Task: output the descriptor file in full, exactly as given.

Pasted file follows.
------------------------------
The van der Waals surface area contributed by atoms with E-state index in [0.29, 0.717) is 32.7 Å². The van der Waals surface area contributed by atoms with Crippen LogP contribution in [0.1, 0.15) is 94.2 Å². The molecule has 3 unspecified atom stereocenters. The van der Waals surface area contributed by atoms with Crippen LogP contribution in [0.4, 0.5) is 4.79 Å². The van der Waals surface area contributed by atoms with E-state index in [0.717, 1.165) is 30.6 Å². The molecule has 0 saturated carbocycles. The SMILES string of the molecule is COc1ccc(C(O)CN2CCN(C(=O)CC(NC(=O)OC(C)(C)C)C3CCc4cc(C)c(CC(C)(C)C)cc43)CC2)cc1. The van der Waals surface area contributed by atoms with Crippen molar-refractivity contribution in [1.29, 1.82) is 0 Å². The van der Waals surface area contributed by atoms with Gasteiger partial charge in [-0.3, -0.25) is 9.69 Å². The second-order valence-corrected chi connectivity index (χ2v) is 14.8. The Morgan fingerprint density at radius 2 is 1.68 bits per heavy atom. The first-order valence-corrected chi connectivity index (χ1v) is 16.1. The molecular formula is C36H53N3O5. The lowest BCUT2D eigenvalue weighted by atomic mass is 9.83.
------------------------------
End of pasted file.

The van der Waals surface area contributed by atoms with E-state index in [0.29, 0.717) is 32.7 Å². The van der Waals surface area contributed by atoms with Crippen LogP contribution in [0.1, 0.15) is 94.2 Å². The molecule has 3 unspecified atom stereocenters. The van der Waals surface area contributed by atoms with Crippen LogP contribution in [0.4, 0.5) is 4.79 Å². The van der Waals surface area contributed by atoms with E-state index in [0.717, 1.165) is 30.6 Å². The molecule has 0 saturated carbocycles. The SMILES string of the molecule is COc1ccc(C(O)CN2CCN(C(=O)CC(NC(=O)OC(C)(C)C)C3CCc4cc(C)c(CC(C)(C)C)cc43)CC2)cc1. The van der Waals surface area contributed by atoms with Crippen molar-refractivity contribution in [1.29, 1.82) is 0 Å². The van der Waals surface area contributed by atoms with Gasteiger partial charge in [-0.3, -0.25) is 9.69 Å². The second-order valence-corrected chi connectivity index (χ2v) is 14.8. The Morgan fingerprint density at radius 2 is 1.68 bits per heavy atom. The first-order valence-corrected chi connectivity index (χ1v) is 16.1. The molecular formula is C36H53N3O5. The lowest BCUT2D eigenvalue weighted by atomic mass is 9.83.